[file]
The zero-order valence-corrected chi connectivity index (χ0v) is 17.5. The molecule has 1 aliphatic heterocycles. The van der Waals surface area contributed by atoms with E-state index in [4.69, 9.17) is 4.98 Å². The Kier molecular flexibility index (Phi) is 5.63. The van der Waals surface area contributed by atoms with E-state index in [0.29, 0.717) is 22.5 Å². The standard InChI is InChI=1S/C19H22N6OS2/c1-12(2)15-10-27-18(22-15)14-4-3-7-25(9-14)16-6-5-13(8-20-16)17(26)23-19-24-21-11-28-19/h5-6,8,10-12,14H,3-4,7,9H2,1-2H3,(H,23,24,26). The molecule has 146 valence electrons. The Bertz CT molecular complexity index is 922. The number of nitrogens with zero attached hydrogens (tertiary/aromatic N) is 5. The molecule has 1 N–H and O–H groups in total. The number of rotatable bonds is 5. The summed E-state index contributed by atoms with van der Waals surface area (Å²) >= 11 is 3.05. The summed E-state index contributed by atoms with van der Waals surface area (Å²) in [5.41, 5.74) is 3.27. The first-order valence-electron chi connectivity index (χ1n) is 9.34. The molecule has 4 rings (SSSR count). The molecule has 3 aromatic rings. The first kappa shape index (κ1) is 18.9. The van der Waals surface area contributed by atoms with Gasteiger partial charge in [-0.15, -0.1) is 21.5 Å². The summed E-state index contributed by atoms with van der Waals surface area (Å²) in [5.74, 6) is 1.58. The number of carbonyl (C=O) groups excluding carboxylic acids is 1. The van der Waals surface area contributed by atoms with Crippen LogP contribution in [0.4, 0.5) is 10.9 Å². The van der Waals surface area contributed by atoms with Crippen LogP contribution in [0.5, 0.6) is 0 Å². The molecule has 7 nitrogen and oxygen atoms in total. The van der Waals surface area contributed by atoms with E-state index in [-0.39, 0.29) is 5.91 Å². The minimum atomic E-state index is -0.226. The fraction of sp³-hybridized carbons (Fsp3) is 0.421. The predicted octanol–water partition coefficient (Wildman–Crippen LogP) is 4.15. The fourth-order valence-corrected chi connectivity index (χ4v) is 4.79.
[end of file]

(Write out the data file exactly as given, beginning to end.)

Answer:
The zero-order valence-corrected chi connectivity index (χ0v) is 17.5. The molecule has 1 aliphatic heterocycles. The van der Waals surface area contributed by atoms with E-state index in [4.69, 9.17) is 4.98 Å². The Kier molecular flexibility index (Phi) is 5.63. The van der Waals surface area contributed by atoms with E-state index in [0.29, 0.717) is 22.5 Å². The standard InChI is InChI=1S/C19H22N6OS2/c1-12(2)15-10-27-18(22-15)14-4-3-7-25(9-14)16-6-5-13(8-20-16)17(26)23-19-24-21-11-28-19/h5-6,8,10-12,14H,3-4,7,9H2,1-2H3,(H,23,24,26). The molecule has 146 valence electrons. The Bertz CT molecular complexity index is 922. The number of nitrogens with zero attached hydrogens (tertiary/aromatic N) is 5. The molecule has 1 N–H and O–H groups in total. The number of rotatable bonds is 5. The summed E-state index contributed by atoms with van der Waals surface area (Å²) >= 11 is 3.05. The summed E-state index contributed by atoms with van der Waals surface area (Å²) in [5.41, 5.74) is 3.27. The first-order valence-electron chi connectivity index (χ1n) is 9.34. The molecule has 4 rings (SSSR count). The molecule has 3 aromatic rings. The first kappa shape index (κ1) is 18.9. The van der Waals surface area contributed by atoms with Gasteiger partial charge in [-0.15, -0.1) is 21.5 Å². The summed E-state index contributed by atoms with van der Waals surface area (Å²) in [5.74, 6) is 1.58. The number of carbonyl (C=O) groups excluding carboxylic acids is 1. The van der Waals surface area contributed by atoms with Crippen LogP contribution in [0.4, 0.5) is 10.9 Å². The van der Waals surface area contributed by atoms with Crippen LogP contribution in [0.5, 0.6) is 0 Å². The molecule has 7 nitrogen and oxygen atoms in total. The van der Waals surface area contributed by atoms with E-state index in [-0.39, 0.29) is 5.91 Å². The minimum atomic E-state index is -0.226. The fraction of sp³-hybridized carbons (Fsp3) is 0.421. The predicted octanol–water partition coefficient (Wildman–Crippen LogP) is 4.15. The fourth-order valence-corrected chi connectivity index (χ4v) is 4.79.